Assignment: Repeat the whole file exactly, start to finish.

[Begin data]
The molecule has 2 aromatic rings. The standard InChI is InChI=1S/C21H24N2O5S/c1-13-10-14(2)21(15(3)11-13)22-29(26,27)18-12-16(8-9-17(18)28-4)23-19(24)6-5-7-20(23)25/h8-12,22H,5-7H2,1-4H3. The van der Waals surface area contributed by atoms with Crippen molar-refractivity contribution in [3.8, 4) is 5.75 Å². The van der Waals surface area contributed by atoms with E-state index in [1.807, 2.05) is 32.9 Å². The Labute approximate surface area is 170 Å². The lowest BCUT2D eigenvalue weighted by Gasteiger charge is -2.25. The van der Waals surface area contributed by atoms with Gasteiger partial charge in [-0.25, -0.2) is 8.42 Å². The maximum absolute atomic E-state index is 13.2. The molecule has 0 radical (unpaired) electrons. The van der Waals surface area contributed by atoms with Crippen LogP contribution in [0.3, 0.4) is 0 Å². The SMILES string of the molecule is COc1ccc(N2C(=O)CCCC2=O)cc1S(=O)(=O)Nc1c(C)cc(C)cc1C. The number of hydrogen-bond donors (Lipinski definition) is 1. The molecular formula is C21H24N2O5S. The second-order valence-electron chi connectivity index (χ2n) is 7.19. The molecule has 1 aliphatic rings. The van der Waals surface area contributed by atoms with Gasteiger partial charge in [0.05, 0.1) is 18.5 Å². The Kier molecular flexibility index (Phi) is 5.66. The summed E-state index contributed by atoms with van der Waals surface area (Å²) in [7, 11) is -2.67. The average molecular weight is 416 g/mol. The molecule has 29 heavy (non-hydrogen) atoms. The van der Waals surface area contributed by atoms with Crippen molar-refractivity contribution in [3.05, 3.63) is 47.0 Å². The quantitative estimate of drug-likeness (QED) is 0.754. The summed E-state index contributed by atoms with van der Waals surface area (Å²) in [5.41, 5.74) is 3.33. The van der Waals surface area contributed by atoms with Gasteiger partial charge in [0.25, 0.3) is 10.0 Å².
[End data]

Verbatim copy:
The molecule has 2 aromatic rings. The standard InChI is InChI=1S/C21H24N2O5S/c1-13-10-14(2)21(15(3)11-13)22-29(26,27)18-12-16(8-9-17(18)28-4)23-19(24)6-5-7-20(23)25/h8-12,22H,5-7H2,1-4H3. The van der Waals surface area contributed by atoms with Crippen molar-refractivity contribution in [3.8, 4) is 5.75 Å². The van der Waals surface area contributed by atoms with E-state index in [1.807, 2.05) is 32.9 Å². The Labute approximate surface area is 170 Å². The lowest BCUT2D eigenvalue weighted by Gasteiger charge is -2.25. The van der Waals surface area contributed by atoms with Gasteiger partial charge in [-0.25, -0.2) is 8.42 Å². The maximum absolute atomic E-state index is 13.2. The molecule has 0 radical (unpaired) electrons. The van der Waals surface area contributed by atoms with Crippen LogP contribution in [0.3, 0.4) is 0 Å². The SMILES string of the molecule is COc1ccc(N2C(=O)CCCC2=O)cc1S(=O)(=O)Nc1c(C)cc(C)cc1C. The number of hydrogen-bond donors (Lipinski definition) is 1. The molecular formula is C21H24N2O5S. The second-order valence-electron chi connectivity index (χ2n) is 7.19. The molecule has 1 aliphatic rings. The van der Waals surface area contributed by atoms with Gasteiger partial charge in [0.05, 0.1) is 18.5 Å². The Kier molecular flexibility index (Phi) is 5.66. The summed E-state index contributed by atoms with van der Waals surface area (Å²) in [7, 11) is -2.67. The average molecular weight is 416 g/mol. The molecule has 29 heavy (non-hydrogen) atoms. The van der Waals surface area contributed by atoms with Crippen molar-refractivity contribution in [3.05, 3.63) is 47.0 Å². The quantitative estimate of drug-likeness (QED) is 0.754. The summed E-state index contributed by atoms with van der Waals surface area (Å²) in [5.41, 5.74) is 3.33. The van der Waals surface area contributed by atoms with Gasteiger partial charge in [0.25, 0.3) is 10.0 Å².